Cutting corners to get ahead is a temptation that many
investors have difficulty rejecting.
Suppose a stock forms a cup-with-handle pattern. Why wait for
the breakout? Can't an investor get in cheaper by buying before
the stock breaks out?
Income investors are particularly vulnerable to this
temptation because they get a better yield via a lower price.
), though, illustrates the downside of cutting corners. On Aug.
5, IBD noted that the stock shaped a cup-with-handle base. The
potential entry was 288.92.
The situation seemed to have everything going for it. The
pattern was in an early stage. The market was in a confirmed
uptrend. The handle formed in quiet volume. The stock had
institutional support. Quarterly earnings reported in July had
jumped 34%, the best gain in almost three years. The annualized
dividend yield was 2.4%.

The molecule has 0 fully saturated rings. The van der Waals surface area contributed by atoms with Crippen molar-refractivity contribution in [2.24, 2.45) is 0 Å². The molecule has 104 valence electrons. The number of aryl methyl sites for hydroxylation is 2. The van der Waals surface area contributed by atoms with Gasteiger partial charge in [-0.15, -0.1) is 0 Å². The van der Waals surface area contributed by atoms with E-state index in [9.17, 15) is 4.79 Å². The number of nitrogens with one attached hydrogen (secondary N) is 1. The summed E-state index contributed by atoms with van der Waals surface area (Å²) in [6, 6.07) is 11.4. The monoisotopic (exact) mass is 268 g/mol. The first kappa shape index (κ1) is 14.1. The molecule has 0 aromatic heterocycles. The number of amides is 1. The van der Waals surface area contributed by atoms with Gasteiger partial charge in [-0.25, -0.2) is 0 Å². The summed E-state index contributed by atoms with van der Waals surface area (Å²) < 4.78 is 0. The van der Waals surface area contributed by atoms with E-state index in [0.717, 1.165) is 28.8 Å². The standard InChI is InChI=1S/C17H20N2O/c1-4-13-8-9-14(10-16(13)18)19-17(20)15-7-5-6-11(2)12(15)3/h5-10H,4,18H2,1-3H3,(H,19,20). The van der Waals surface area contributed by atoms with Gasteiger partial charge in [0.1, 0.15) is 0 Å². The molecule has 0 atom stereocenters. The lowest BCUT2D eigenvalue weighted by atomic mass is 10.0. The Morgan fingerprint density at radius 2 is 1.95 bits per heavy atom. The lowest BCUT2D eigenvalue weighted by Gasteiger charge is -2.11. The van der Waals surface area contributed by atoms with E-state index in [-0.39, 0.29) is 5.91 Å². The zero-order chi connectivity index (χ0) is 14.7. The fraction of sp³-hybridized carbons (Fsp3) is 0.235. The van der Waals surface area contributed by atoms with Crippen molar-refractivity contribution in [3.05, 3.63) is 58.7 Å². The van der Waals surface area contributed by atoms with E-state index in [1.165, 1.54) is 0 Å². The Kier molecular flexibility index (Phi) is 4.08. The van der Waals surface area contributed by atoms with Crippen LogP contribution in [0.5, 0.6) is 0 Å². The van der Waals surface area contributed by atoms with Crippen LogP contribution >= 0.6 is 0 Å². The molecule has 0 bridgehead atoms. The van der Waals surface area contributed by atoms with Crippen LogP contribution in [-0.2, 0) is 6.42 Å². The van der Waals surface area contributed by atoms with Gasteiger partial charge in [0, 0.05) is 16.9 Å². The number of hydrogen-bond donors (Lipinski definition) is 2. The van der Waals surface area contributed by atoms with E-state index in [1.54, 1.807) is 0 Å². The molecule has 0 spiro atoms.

BlackRock lacked only one thing -- a breakout. But that was
coming, right? So why wait?
Actually, what was coming was a weakening stock market. After
the Aug. 6 session, IBD's market outlook downshifted to uptrend
under pressure. BlackRock declined for weeks, eventually losing
its 50-day moving average.
Anyone who bought on Aug. 5 is still under the break-even
point. If the same investors also ignored the 8% sell rule, their
hope now is to make it back to break-even.
Do you notice the irony? Those who refused to wait for a
breakout are now forced to wait for a chance to break even.
Sometimes the best trade is the trade you don't make, and rules
can help on that score.
BlackRock has work to do if it is to form a new pattern. The
RS Rating is only 74, which partly accounts for its 80 Composite